The new M6 Galway to Ballinasloe PPP scheme is the first inter-city motorway to be completed in Ireland, and, with a project value around €700m, is also the largest ever infrastructure investment west of the Shannon. RPS has worked with the National Roads Authority and local authorities since 1999 to deliver the impressive scheme which has recently been completed and opened six months ahead of schedule.
The 52km motorway links the new Athlone-Ballinasloe M6 section with the east side of Galway city, has 4 km of dual carriageway, five grade-separated junctions, and includes no fewer than 50 bridges –including eight river crossings (one of which is the 120m bridge over the SPA River Suck at Ballinasloe), three rail bridges, and a footbridge. There are two lanes in each direction, and then six lanes in each direction at the toll plaza to maximise time-efficiency. The scheme also incorporates over 30km of side and link roads. Together with the planned Galway City outer bypass this will complete the ambitious new National Primary Route network for the county.
RPS was appointed as consulting engineer –firstly advising on the initial route selection and environmental matters, and preparing the CPO, EIS and preliminary design; then carrying out the design procurement and supervising substantial advance contracts. RPS also implemented environmental monitoring and mitigation measures for the scheme and conducted the detailed design review stage, as well as assisting with technical aspects of the PPP procurement process and working with the National Roads Authority and Galway County Council to monitor the construction stages.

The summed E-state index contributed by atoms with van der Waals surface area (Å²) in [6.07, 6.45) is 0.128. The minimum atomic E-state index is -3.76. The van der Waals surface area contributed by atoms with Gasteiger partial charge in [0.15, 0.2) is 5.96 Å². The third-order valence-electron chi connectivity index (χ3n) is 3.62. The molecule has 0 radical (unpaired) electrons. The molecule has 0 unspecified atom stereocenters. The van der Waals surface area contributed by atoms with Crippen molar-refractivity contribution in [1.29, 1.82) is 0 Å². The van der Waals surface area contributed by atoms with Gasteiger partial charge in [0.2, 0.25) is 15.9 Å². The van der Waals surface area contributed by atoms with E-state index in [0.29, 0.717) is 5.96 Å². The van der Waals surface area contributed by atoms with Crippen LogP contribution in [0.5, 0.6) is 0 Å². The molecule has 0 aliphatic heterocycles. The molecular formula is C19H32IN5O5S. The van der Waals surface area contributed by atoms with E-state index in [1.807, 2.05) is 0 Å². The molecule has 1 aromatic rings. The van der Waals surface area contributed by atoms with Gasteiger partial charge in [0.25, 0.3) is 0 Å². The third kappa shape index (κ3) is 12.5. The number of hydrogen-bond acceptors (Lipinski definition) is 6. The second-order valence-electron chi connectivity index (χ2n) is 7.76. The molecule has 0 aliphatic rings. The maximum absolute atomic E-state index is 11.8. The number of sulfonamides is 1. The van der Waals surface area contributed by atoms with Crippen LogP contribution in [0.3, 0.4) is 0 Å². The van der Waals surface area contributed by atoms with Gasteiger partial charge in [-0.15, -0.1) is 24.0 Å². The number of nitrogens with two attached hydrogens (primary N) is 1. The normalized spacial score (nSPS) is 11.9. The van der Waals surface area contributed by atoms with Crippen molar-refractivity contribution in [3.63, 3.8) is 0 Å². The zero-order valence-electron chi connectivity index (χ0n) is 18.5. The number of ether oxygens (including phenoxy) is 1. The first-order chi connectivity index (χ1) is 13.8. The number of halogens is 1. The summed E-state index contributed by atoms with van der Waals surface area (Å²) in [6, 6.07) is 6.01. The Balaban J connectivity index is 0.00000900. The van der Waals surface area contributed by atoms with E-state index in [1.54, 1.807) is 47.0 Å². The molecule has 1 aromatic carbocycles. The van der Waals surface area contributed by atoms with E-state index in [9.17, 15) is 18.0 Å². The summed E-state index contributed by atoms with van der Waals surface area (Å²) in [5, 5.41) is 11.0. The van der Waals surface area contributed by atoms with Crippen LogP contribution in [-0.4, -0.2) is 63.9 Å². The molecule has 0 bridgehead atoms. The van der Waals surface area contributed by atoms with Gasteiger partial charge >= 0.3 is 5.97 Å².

Jerry Grant, RPS Managing Director, says: "The project demonstrates that major infrastructure has been successfully delivered using the integrated project management approach developed by RPS, where engineering, economic and environmental aspects of the project are progressed together by a dedicated, multidisciplinary project team."
A number of advance contracts were carried out ahead of the PPP contract to enable the scheme to be completed in the best achievable time, including advance earthworks to excavate and replace 150,000m3 of peat over a distance of 1.5km for the construction of the embankment foundation, the installation of vertical drainage at some points to enhance progression of foundation works, and site clearance works in accordance with environmental mitigation recommendations.
The progress of environmental surveys was affected by access restrictions during the foot-and-mouth disease outbreaks, but the team worked hard, and was still able to complete survey and mitigation assessments in good time, identifying –and advising on appropriate mitigation measures for- bats, otters, badgers, white-clawed crayfish, Greenland White-Fronted Geese1 and small white orchid which were all noted in the route corridor.
The route passes through some rocky areas, and it was necessary to quarry rock outside the project boundary to a small extent. To maximise the volume of re-usable materials, rock cuttings were widened and steepened using an inventive cutting process to minimise time taken, which also produced the most attractive rock finish in the cutting. 2.8 million cubic metres of rock was excavated for the motorway, and was all recycled and re-used in the road construction.
The recent completion of the M6 reduces the journey time (to less than 2 hours) and distance between Galway and Dublin, providing a smoother and safer travel option, and significantly reducing through traffic impact on local towns, and overall traffic volume on the R446 (N6).
1Greenland White-Fronted geese (anser albifrons flavirostris) are regular winter visitors to the SPA River Suck.